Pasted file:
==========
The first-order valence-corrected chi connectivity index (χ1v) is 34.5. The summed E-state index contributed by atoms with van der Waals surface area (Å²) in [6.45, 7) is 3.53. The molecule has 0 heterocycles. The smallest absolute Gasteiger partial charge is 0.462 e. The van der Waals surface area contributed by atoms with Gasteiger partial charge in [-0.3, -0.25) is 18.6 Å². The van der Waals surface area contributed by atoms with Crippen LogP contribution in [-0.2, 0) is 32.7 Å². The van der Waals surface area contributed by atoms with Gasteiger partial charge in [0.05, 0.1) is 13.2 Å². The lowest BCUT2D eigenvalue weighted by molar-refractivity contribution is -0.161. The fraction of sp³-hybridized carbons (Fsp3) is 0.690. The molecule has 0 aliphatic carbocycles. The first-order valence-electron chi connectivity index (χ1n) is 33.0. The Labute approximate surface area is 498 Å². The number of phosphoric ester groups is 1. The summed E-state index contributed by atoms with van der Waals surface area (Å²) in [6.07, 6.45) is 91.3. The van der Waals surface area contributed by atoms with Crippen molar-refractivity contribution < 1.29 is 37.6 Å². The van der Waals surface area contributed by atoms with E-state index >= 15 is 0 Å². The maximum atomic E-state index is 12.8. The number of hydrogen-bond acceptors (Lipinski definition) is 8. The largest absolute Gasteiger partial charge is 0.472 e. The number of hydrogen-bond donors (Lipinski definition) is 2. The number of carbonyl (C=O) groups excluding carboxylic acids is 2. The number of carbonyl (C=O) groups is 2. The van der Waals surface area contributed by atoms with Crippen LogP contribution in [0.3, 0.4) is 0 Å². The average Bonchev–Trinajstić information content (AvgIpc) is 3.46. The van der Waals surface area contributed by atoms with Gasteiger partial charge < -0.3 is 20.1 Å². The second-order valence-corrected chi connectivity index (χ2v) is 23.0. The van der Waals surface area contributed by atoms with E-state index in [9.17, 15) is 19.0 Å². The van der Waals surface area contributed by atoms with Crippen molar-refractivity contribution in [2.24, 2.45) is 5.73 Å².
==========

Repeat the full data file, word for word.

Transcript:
The first-order valence-corrected chi connectivity index (χ1v) is 34.5. The summed E-state index contributed by atoms with van der Waals surface area (Å²) in [6.45, 7) is 3.53. The molecule has 0 heterocycles. The smallest absolute Gasteiger partial charge is 0.462 e. The van der Waals surface area contributed by atoms with Gasteiger partial charge in [-0.3, -0.25) is 18.6 Å². The van der Waals surface area contributed by atoms with Crippen LogP contribution in [-0.2, 0) is 32.7 Å². The van der Waals surface area contributed by atoms with Gasteiger partial charge in [0.05, 0.1) is 13.2 Å². The lowest BCUT2D eigenvalue weighted by molar-refractivity contribution is -0.161. The fraction of sp³-hybridized carbons (Fsp3) is 0.690. The molecule has 0 aliphatic carbocycles. The first-order valence-electron chi connectivity index (χ1n) is 33.0. The Labute approximate surface area is 498 Å². The number of phosphoric ester groups is 1. The summed E-state index contributed by atoms with van der Waals surface area (Å²) in [6.07, 6.45) is 91.3. The van der Waals surface area contributed by atoms with Crippen molar-refractivity contribution < 1.29 is 37.6 Å². The van der Waals surface area contributed by atoms with E-state index >= 15 is 0 Å². The maximum atomic E-state index is 12.8. The number of hydrogen-bond acceptors (Lipinski definition) is 8. The largest absolute Gasteiger partial charge is 0.472 e. The number of hydrogen-bond donors (Lipinski definition) is 2. The number of carbonyl (C=O) groups excluding carboxylic acids is 2. The number of carbonyl (C=O) groups is 2. The van der Waals surface area contributed by atoms with Crippen LogP contribution in [0.3, 0.4) is 0 Å². The average Bonchev–Trinajstić information content (AvgIpc) is 3.46. The van der Waals surface area contributed by atoms with Gasteiger partial charge < -0.3 is 20.1 Å². The second-order valence-corrected chi connectivity index (χ2v) is 23.0. The van der Waals surface area contributed by atoms with E-state index in [9.17, 15) is 19.0 Å². The van der Waals surface area contributed by atoms with Crippen molar-refractivity contribution in [2.24, 2.45) is 5.73 Å².